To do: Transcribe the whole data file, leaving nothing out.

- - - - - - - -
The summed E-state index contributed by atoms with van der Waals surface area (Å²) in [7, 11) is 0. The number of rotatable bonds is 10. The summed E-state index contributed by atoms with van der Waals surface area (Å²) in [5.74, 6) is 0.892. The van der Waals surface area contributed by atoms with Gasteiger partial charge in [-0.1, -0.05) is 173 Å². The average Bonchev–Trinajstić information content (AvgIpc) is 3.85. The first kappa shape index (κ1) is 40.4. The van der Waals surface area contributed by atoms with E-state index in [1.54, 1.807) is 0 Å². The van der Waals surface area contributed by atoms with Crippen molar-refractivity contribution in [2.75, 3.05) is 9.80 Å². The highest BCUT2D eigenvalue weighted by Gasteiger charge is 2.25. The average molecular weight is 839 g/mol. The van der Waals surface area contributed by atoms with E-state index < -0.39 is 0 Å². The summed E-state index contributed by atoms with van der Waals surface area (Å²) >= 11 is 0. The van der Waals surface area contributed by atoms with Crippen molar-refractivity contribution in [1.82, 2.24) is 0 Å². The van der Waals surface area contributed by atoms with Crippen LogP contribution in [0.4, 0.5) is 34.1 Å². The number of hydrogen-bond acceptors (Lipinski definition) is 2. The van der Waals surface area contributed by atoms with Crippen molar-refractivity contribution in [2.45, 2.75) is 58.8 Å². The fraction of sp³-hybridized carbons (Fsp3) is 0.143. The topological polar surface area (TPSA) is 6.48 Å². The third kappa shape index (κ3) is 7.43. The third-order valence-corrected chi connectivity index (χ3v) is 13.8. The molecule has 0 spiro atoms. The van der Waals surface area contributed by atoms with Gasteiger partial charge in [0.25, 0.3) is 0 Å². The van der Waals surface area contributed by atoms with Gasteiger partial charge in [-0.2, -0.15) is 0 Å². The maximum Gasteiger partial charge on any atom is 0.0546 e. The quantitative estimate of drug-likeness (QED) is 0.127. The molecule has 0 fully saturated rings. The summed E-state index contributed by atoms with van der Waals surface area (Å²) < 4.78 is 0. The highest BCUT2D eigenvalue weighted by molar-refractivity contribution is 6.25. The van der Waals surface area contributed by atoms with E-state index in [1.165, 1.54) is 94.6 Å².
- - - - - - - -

The summed E-state index contributed by atoms with van der Waals surface area (Å²) in [7, 11) is 0. The number of rotatable bonds is 10. The summed E-state index contributed by atoms with van der Waals surface area (Å²) in [5.74, 6) is 0.892. The van der Waals surface area contributed by atoms with Gasteiger partial charge in [-0.1, -0.05) is 173 Å². The average Bonchev–Trinajstić information content (AvgIpc) is 3.85. The first kappa shape index (κ1) is 40.4. The van der Waals surface area contributed by atoms with E-state index in [1.54, 1.807) is 0 Å². The van der Waals surface area contributed by atoms with Crippen molar-refractivity contribution in [2.75, 3.05) is 9.80 Å². The highest BCUT2D eigenvalue weighted by Gasteiger charge is 2.25. The average molecular weight is 839 g/mol. The van der Waals surface area contributed by atoms with E-state index < -0.39 is 0 Å². The summed E-state index contributed by atoms with van der Waals surface area (Å²) >= 11 is 0. The van der Waals surface area contributed by atoms with Crippen molar-refractivity contribution in [1.82, 2.24) is 0 Å². The van der Waals surface area contributed by atoms with Crippen LogP contribution in [0.4, 0.5) is 34.1 Å². The number of hydrogen-bond acceptors (Lipinski definition) is 2. The van der Waals surface area contributed by atoms with Crippen molar-refractivity contribution in [2.45, 2.75) is 58.8 Å². The fraction of sp³-hybridized carbons (Fsp3) is 0.143. The topological polar surface area (TPSA) is 6.48 Å². The third kappa shape index (κ3) is 7.43. The third-order valence-corrected chi connectivity index (χ3v) is 13.8. The molecule has 0 spiro atoms. The van der Waals surface area contributed by atoms with Gasteiger partial charge in [0.25, 0.3) is 0 Å². The van der Waals surface area contributed by atoms with Gasteiger partial charge in [-0.2, -0.15) is 0 Å². The maximum Gasteiger partial charge on any atom is 0.0546 e. The quantitative estimate of drug-likeness (QED) is 0.127. The molecule has 0 fully saturated rings. The summed E-state index contributed by atoms with van der Waals surface area (Å²) < 4.78 is 0. The highest BCUT2D eigenvalue weighted by molar-refractivity contribution is 6.25. The van der Waals surface area contributed by atoms with E-state index in [1.165, 1.54) is 94.6 Å².